I work programming on linux systems every day but I don't use audio in my work, so I haven't had to deal with it much in linux for many years now. It used to be a real mish-mosh of solutions, a real mess. But I understand that things have stabilized a lot now. Definitely you want to use up to date versions of things as you have seen. You can actually update your whole OS right from within the system, you don't have to install from scratch. But if you're several versions behind then possibly it was faster anyway.

    Anyway, glad you got it going! Interested in hearing more about how it goes... For future reference here's an article about linux audio and various tuning you can do to improve audio performance. It's from 2018 but probably still relevant. And another one explaining how distributions inherit from each other.

    http://tedfelix.com/linux/linux-midi.html
    https://unix.stackexchange.com/quest...ased-on-debian

  10. #20
    Moderator DJ Bobcat's Avatar
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    Quote Originally Posted by light-o-matic View Post
    Nice, glad you got it going. Audio is tricky and when people spin different linux distributions there are a lot of decisions they could make that affect it.. just because for example Zorin is a derivative of Ubuntu which in turn is derived from Debian, does not mean they are the same. Probably the most of the packages in a Zorin release are identical to those in the Ubuntu release it was based upon, and then most of those are identical to the ones from the Debian release that Ubuntu was based upon. But not all of them, obviously, because all these systems feel very different. Most of those changes are in the desktop environment but some could also affect the sound and MIDI systems. Not just in the sense that they are using different software, but in how that software was compiled and the settings used.

    I work programming on linux systems every day but I don't use audio in my work, so I haven't had to deal with it much in linux for many years now. It used to be a real mish-mosh of solutions, a real mess. But I understand that things have stabilized a lot now. Definitely you want to use up to date versions of things as you have seen. You can actually update your whole OS right from within the system, you don't have to install from scratch. But if you're several versions behind then possibly it was faster anyway.

    Anyway, glad you got it going! Interested in hearing more about how it goes... For future reference here's an article about linux audio and various tuning you can do to improve audio performance. It's from 2018 but probably still relevant. And another one explaining how distributions inherit from each other.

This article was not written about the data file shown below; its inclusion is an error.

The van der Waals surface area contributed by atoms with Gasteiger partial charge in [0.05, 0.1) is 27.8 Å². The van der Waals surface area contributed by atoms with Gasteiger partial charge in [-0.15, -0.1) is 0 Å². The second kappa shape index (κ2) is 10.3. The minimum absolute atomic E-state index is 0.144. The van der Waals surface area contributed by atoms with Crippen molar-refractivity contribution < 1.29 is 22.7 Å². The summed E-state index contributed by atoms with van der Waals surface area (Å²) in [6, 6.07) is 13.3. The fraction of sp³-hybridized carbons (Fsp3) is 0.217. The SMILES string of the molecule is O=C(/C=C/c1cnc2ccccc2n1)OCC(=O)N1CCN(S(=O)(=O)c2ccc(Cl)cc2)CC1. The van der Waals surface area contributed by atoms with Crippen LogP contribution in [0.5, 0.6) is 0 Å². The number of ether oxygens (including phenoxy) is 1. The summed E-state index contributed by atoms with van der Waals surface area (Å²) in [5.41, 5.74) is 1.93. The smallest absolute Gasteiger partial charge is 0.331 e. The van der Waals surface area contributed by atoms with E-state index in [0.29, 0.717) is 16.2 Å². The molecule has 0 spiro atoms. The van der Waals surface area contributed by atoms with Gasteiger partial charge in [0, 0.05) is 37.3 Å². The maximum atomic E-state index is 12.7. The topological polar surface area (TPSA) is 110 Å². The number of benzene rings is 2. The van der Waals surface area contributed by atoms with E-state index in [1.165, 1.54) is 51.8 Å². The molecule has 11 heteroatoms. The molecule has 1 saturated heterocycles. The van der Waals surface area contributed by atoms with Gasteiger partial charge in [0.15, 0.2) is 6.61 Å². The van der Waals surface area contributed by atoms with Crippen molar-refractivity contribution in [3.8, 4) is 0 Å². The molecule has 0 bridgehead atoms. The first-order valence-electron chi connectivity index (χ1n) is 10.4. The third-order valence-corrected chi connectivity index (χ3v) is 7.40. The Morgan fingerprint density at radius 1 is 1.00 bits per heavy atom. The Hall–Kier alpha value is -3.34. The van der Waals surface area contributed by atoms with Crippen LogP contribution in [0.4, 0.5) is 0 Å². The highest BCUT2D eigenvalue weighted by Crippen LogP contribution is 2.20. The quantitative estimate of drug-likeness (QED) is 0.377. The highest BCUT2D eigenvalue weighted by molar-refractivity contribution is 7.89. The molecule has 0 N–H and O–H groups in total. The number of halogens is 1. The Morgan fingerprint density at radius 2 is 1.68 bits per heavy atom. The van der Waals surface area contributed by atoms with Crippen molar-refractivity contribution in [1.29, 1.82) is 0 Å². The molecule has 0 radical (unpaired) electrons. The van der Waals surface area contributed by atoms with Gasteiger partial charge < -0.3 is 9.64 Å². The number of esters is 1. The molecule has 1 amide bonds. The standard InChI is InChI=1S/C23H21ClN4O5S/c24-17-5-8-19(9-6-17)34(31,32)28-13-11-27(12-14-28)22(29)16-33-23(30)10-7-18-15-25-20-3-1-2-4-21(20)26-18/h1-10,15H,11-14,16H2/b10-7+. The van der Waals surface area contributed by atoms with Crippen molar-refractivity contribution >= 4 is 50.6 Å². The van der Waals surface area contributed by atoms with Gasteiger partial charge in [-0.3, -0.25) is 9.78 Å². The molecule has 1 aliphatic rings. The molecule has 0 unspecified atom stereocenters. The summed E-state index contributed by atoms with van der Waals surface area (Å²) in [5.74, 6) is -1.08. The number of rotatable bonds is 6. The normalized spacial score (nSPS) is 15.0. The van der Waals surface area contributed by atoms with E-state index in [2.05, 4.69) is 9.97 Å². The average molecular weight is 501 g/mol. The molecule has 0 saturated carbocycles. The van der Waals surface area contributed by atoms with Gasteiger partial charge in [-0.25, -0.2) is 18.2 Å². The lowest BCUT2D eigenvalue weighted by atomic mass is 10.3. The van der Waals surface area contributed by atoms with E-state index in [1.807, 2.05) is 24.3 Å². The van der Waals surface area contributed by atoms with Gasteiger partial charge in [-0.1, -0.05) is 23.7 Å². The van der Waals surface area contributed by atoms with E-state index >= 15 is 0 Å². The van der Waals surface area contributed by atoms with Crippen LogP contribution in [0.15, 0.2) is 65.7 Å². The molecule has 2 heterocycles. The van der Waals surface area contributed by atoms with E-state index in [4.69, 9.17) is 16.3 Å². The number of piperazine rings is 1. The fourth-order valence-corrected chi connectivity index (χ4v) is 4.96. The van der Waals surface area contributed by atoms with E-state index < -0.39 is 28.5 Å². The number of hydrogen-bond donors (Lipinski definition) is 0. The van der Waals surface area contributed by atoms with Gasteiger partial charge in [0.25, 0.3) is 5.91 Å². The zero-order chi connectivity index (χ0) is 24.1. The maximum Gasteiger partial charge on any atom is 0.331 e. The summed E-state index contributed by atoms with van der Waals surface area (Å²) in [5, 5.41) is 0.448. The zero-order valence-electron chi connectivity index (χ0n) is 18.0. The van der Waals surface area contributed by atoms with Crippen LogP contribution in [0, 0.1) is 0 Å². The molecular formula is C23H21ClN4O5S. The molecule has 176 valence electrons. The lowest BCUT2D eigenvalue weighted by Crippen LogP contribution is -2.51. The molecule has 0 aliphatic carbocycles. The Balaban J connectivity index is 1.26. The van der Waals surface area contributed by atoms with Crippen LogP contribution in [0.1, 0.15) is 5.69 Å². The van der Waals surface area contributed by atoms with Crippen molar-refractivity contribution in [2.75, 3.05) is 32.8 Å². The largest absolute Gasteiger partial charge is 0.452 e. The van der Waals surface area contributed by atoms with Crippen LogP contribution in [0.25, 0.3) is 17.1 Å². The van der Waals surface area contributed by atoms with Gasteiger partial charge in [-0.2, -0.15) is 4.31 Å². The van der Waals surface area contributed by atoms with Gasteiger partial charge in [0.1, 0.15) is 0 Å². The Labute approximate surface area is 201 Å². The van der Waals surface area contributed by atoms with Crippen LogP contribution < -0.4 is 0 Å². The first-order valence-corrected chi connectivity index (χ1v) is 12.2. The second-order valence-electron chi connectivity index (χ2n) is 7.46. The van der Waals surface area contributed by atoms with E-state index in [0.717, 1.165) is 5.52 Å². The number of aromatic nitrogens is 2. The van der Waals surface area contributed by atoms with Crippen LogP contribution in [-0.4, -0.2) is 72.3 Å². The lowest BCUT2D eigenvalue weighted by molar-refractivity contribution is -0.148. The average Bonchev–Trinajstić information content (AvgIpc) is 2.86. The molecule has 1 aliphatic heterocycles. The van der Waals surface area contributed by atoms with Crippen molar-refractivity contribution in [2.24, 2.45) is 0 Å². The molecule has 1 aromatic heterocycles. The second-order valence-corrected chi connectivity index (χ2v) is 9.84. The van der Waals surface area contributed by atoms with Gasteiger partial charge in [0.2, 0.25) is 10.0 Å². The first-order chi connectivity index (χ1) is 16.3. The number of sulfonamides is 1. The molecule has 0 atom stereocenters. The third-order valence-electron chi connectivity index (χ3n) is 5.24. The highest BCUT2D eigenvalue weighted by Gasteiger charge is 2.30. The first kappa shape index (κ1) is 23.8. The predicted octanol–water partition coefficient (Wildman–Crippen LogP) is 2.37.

http://tedfelix.com/linux/linux-midi.html
    https://unix.stackexchange.com/quest...ased-on-debian
    Back in the 90ís, I was the Applications VP of a software company. We developed the first Windows client/server application for our market. The back-office database was on Linux servers. There were few Linux distros back then, and the GUIís were pretty raw. I was a command line guy at that time, and thought nothing of it. Now... I have trouble remembering syntax, so I use a GUI most of the time. Even my home servers have Web interfaces for most of the functions.

    A distro like Zorin or Mint can be used by pretty much anybody. Theyíre still not QUITE as easy to use as Windows or OS X, but not as far off as they once were.

    Iím hoping some of the major DJ software developers will create Linux releases. Microsoft is heading down the path of subscription software, and their Update policy and security flaws are almost too much to deal with. Apple is really the only other option at this point, but it can be price prohibitive for new young DJís. We really need a reliable and inexpensive alternative. The one Iíve come up with works. It works just as well as my much more powerful computers running Windows 10 and Traktor, and it was all done with stuff I just had around, and a couple of open-source software packages.

    Now that I have this Linux System working, I might acquire a newer laptop and try it out with my Denon MC6000KK2.😊